"His folk are known hewers of wood and drawers of water but in truth his father has been a schoolmaster" (1.1).
This is one of the only mentions of the kid's father that this book ever gives us. You'd think that a trained schoolmaster would be a more upright and responsible guy, but it doesn't sound like it.
"He lies in drink, he quotes from poets whose names are now lost. The boy crouches by the fire and watches him" (1.1).
In his younger years, all the kid can do is crouch and watch his father drink his life away. No wonder the kid decides to get up and run away for adventure. Sure, the world awaiting him is awful, but so is the world at home. Can't this kid just get a break?
"The mother dead these fourteen years did incubate in her own bosom the creature who would carry her off" (1.3).
It looks like the kid's mother died while she was giving birth to him (the kid). As you can imagine, this probably affected the kid's relationship to his father in a horrible way, especially since the father will never say the mother's name to the kid.
"The father never speaks her name, the child does not know it" (1.3).
Not once in his entire life has the kid heard his father say his mother's name. The father probably blames the kid for her death, since she died while giving birth to him (the kid).
"He has a sister in the world that he will not see again" (1.3).
This is the only mention we get of anyone in the kid's family other than his father. And as the novel reminds us, this sister might as well not exist because the kid will never see her again once he runs away from home. This is something he has already accepted.
"All history present in that visage, the child the father of the man" (1.3).
Cormac McCarthy has a clever way of arguing that a child can be the father of a man. When you think about it, the kid character is a child before he grows up into a man. That means the child came first, which makes him the "father" of the man.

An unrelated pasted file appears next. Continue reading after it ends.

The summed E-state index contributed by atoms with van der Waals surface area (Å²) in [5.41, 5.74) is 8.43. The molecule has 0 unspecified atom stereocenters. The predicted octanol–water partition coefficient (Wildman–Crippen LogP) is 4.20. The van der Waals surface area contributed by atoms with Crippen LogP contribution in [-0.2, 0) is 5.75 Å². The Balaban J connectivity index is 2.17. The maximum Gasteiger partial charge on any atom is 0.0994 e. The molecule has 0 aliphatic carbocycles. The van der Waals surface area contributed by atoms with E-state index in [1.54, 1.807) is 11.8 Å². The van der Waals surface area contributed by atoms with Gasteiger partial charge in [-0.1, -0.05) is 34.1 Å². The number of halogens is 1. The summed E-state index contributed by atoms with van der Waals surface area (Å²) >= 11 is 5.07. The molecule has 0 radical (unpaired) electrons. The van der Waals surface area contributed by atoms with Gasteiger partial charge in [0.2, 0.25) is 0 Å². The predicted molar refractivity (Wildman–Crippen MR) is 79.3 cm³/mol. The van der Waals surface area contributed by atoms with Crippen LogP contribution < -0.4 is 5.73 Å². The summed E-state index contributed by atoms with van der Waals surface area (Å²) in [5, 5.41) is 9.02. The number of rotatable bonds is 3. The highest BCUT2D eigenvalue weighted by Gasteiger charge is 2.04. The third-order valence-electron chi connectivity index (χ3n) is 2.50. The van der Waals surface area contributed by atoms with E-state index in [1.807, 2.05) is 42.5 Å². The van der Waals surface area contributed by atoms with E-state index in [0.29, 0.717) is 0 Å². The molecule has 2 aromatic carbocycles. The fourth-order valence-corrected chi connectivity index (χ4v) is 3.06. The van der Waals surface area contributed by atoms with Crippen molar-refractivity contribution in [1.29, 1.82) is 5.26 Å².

"At fourteen he runs away. He will not see again the freezing kitchenhouse in the predawn dark" (1.4).
The kid decides to run away from home at fourteen, and based on the description of the freezing kitchen, it doesn't sound like he's running away from much.
"[Glanton] rode out alone on the desert and sat the horse and he and the horse and the dog looked out across the rolling scrubland and the barren peppercorn hills and the mountains and the flat brush country and running plain beyond where four hundred miles to the east were the wife and child that he would not see again" (13.14).
This passage almost makes it sound as if there's some part of Glanton that misses his wife and children. It's hard to tell whether this is just a detail the narrator's adding or something Glanton feels deeply sad about.
"He seemed not to be aware that his brother was dead inside the church" (16.12).
Later in the book, Glanton and his men come across two old brothers who've gone crazy from living in the desert. Glanton's men kill one of the brothers and leave the other one alive. These brothers have no one but each other in the whole world, so it's hard to imagine how cruel it is to kill one and leave the other alive.
"Don't you know I'd have loved you like a son?" (22.18).
The judge insists that he could have loved the kid like a son had the kid not disappointed him so much. The judge has always been unsatisfied with how weak and compassionate the kid is in a world where these qualities aren't acceptable. We're just thinking, "Jeez dude, cut the kid some slack and worry about your own problems."